The movie seems to hold almost magical powers to stimulate astonishing revelations about the deeper meaning of life. How can this be? What is it about this foremost example of Hollywood-inspired digital enchantment that holds sway over people’s lives? Does it have any lasting significance for us, or is it just another example of moviemakers pushing the digital envelope of all-action sequences and pioneering special effects?
The Quest for Truth
The movie’s core theme examines the idea that people can be blinded to the truth about their existence, unable to know any better. They search but are unable to see the truth through the illusion that the world before them portrays.
As Morpheus tells Neo, “You’re here because you know something. What you know you can’t explain. But you feel it. You’ve felt it your entire life—that there is something wrong with the world. You don’t know what it is, but it’s there like a splinter in your mind, driving you mad.”
When we attempt to think about the nature of our existence, about why we are here, the myriad complexities of life often stop us before we start. Life is just too complicated. How do we know what is real and what is simply illusion brought on by our subjective view of the world? How can we be objective about the universe we live in when we can understand it only through the five physical senses?
Is it possible that we could be blinded about why we exist?
Are we, like the people held captive in the Matrix, oblivious to why we are here? Have we been deceived into believing that the physical reality around us is all there really is to life? Or is there something more? Is it possible that humankind really is being held captive? What is the truth?
At Vision we believe that the Bible is the inspired Word of God and that it holds the answers to these perplexing questions. In its pages, God reveals that He created an invisible spirit realm before placing human beings on the earth. The angel Heylel (also referred to as Lucifer) was one of these beings. He allowed himself to become so filled with vanity and self-importance that he thought he could take over God’s throne and displace his Creator as ruler of the universe. When his plan failed, he was cast out of heaven and became Satan the devil, the enemy of God (Isaiah 14:12–15; Ezekiel 28:12–17).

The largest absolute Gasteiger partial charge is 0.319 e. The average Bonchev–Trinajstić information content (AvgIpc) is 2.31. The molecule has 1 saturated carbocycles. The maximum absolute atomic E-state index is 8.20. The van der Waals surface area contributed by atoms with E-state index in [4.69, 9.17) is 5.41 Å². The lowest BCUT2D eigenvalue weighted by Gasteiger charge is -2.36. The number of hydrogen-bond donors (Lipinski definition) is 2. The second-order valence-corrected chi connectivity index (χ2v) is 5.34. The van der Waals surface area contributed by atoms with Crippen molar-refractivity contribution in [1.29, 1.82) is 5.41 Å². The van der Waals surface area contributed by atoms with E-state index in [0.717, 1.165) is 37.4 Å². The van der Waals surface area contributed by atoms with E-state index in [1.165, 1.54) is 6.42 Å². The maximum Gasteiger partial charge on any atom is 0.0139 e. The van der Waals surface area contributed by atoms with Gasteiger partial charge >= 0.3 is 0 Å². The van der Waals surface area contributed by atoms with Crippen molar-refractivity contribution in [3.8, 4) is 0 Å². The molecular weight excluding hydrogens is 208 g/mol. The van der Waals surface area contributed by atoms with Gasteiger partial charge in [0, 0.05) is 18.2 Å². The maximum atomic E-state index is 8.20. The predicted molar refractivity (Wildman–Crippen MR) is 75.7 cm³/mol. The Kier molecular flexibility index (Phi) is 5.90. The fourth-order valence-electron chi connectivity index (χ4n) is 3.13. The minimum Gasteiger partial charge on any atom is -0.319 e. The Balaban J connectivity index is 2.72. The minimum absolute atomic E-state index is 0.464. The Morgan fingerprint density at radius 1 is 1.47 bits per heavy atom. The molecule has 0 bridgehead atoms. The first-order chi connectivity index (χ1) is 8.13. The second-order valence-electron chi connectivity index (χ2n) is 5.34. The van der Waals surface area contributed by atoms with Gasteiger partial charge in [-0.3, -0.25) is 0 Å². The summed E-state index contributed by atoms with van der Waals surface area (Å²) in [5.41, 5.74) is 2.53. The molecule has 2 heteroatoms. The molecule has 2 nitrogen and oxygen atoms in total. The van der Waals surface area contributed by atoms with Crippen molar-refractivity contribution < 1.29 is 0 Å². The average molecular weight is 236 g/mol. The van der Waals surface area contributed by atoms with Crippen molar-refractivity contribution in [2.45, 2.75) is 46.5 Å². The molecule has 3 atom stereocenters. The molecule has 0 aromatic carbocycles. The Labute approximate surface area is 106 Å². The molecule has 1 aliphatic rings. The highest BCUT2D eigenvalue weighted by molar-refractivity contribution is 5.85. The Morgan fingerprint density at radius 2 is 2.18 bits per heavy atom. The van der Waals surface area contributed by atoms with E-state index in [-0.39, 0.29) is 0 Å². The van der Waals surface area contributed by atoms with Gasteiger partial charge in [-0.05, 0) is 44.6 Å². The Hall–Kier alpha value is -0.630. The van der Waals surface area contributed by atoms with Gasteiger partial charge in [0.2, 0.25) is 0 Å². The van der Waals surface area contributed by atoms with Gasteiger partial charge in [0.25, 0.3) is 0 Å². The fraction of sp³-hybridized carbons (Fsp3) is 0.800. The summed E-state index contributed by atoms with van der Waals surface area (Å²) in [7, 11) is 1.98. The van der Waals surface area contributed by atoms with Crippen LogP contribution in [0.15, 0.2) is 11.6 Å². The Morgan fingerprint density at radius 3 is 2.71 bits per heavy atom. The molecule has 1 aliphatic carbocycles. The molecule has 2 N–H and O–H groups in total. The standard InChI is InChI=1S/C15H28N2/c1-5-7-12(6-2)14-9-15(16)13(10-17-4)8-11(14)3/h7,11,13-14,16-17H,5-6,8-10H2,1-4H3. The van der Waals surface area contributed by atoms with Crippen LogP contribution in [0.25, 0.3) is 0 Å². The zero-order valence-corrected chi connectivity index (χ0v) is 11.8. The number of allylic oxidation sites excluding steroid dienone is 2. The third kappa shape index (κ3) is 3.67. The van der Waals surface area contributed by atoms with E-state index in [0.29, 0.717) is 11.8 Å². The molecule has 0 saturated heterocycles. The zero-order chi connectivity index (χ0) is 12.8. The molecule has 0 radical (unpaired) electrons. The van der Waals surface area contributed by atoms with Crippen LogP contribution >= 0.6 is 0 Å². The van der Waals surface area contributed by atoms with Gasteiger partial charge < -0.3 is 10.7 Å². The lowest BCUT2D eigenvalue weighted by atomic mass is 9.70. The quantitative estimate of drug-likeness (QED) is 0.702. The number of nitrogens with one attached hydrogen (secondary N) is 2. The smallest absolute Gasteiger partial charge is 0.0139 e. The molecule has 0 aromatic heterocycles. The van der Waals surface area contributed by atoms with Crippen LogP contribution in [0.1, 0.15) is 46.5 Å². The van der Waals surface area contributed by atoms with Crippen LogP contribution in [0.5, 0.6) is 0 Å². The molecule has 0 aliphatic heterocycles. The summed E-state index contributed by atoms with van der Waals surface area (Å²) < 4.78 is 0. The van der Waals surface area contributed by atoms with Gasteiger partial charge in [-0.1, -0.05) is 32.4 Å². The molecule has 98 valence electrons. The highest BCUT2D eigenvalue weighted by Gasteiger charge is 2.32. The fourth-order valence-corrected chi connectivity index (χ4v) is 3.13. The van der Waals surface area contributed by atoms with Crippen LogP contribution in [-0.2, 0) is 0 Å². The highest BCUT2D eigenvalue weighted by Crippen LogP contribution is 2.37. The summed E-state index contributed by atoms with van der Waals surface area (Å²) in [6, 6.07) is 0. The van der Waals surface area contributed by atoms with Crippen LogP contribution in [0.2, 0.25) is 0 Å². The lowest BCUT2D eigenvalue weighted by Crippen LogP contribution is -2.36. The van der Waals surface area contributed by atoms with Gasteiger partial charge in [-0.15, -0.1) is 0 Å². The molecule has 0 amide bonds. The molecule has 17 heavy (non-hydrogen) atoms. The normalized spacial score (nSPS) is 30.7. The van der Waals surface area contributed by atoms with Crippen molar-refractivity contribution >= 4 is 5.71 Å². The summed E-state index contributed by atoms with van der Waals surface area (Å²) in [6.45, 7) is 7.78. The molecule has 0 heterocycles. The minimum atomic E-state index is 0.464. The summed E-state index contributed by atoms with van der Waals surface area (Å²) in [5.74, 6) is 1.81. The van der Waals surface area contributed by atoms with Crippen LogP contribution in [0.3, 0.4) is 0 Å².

When God created the first human beings in His image (Genesis 1:26–27) and gave them the potential to become His children, Satan set out to thwart God’s plan. He has blinded humankind to the true purpose of why we are here—to be born into God’s family and to govern with Him in His future kingdom, which Satan can never hope to do. Since the time of Satan’s intervention in human life, human minds have been held captive by this evil being who does not want us to know the truth. It’s a scenario reminiscent of the one Morpheus describes in the movie: "The world you see is the world that has been pulled over your eyes to blind you from the truth."
In today’s world, Satan has deceived humanity into thinking that good is evil and evil is good. One of the deceptions foisted off on many is the belief that there is no spiritual realm—no God, no Satan, no right and no wrong. Through the Bible, God has explained this deception, but for the most part, we humans have chosen to reject God’s revelation, leaving Satan’s deception as the only option (Isaiah 5:20; Ephesians 2:1–2).
For the time being, God has allowed the human race to be taken in by this adversary (Revelation 12:9). Yet, once we recognize what has happened, we are free to choose between obeying God and being set free from Satan’s matrix (by the truth, the red pill) or remaining oblivious and continuing to be dominated by Satan’s way (the blue pill).
But because Satan has held humanity captive, in the end God will remove him from the scene and give all who have ever lived an opportunity to reevaluate the choices they have made in life.
In The Matrix, people had no way of knowing that the computer-generated reality wasn’t real. Similarly, we have no scientific way of detecting or refuting the spirit world. But like Neo, we experience things, “like a splinter in the mind,” that do not make sense without an understanding of the existence of the biblically revealed spiritual dimension.
Thankfully, we can be told what the truth is, though again like Neo, we have to be willing to see it for ourselves.
And like Neo, we are offered two options. First, the story ends, we wake up in our beds and believe whatever we want to believe. Or we stay and are shown how deep the rabbit hole goes.
As Morpheus says, all that’s being offered is the truth. Nothing more.
The choice is ours.